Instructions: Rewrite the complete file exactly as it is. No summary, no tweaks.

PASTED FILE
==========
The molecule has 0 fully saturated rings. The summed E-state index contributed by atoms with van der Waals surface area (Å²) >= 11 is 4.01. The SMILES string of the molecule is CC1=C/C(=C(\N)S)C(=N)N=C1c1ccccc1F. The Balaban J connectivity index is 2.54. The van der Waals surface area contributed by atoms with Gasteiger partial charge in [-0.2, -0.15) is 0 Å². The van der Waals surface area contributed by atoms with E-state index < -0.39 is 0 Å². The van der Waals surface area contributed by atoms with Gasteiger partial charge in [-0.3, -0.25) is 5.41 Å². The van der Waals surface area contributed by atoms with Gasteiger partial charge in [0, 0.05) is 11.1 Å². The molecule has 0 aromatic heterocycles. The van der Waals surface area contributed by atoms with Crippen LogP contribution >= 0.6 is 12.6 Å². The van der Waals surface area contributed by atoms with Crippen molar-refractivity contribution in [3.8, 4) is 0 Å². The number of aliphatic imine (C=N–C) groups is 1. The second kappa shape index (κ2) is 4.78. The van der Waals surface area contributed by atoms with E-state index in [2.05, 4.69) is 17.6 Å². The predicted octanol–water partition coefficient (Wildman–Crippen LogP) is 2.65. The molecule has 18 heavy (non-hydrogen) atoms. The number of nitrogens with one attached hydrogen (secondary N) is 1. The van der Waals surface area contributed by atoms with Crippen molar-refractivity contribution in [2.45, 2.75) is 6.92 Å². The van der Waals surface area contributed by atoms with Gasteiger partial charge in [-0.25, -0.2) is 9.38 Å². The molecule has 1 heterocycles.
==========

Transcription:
The molecule has 0 fully saturated rings. The summed E-state index contributed by atoms with van der Waals surface area (Å²) >= 11 is 4.01. The SMILES string of the molecule is CC1=C/C(=C(\N)S)C(=N)N=C1c1ccccc1F. The Balaban J connectivity index is 2.54. The van der Waals surface area contributed by atoms with Gasteiger partial charge in [-0.2, -0.15) is 0 Å². The van der Waals surface area contributed by atoms with E-state index < -0.39 is 0 Å². The van der Waals surface area contributed by atoms with Gasteiger partial charge in [-0.3, -0.25) is 5.41 Å². The van der Waals surface area contributed by atoms with Gasteiger partial charge in [0, 0.05) is 11.1 Å². The molecule has 0 aromatic heterocycles. The van der Waals surface area contributed by atoms with Crippen LogP contribution >= 0.6 is 12.6 Å². The van der Waals surface area contributed by atoms with Crippen molar-refractivity contribution in [3.8, 4) is 0 Å². The number of aliphatic imine (C=N–C) groups is 1. The second kappa shape index (κ2) is 4.78. The van der Waals surface area contributed by atoms with E-state index in [2.05, 4.69) is 17.6 Å². The predicted octanol–water partition coefficient (Wildman–Crippen LogP) is 2.65. The molecule has 18 heavy (non-hydrogen) atoms. The number of nitrogens with one attached hydrogen (secondary N) is 1. The van der Waals surface area contributed by atoms with Crippen molar-refractivity contribution in [2.45, 2.75) is 6.92 Å². The van der Waals surface area contributed by atoms with Gasteiger partial charge in [-0.25, -0.2) is 9.38 Å². The molecule has 1 heterocycles.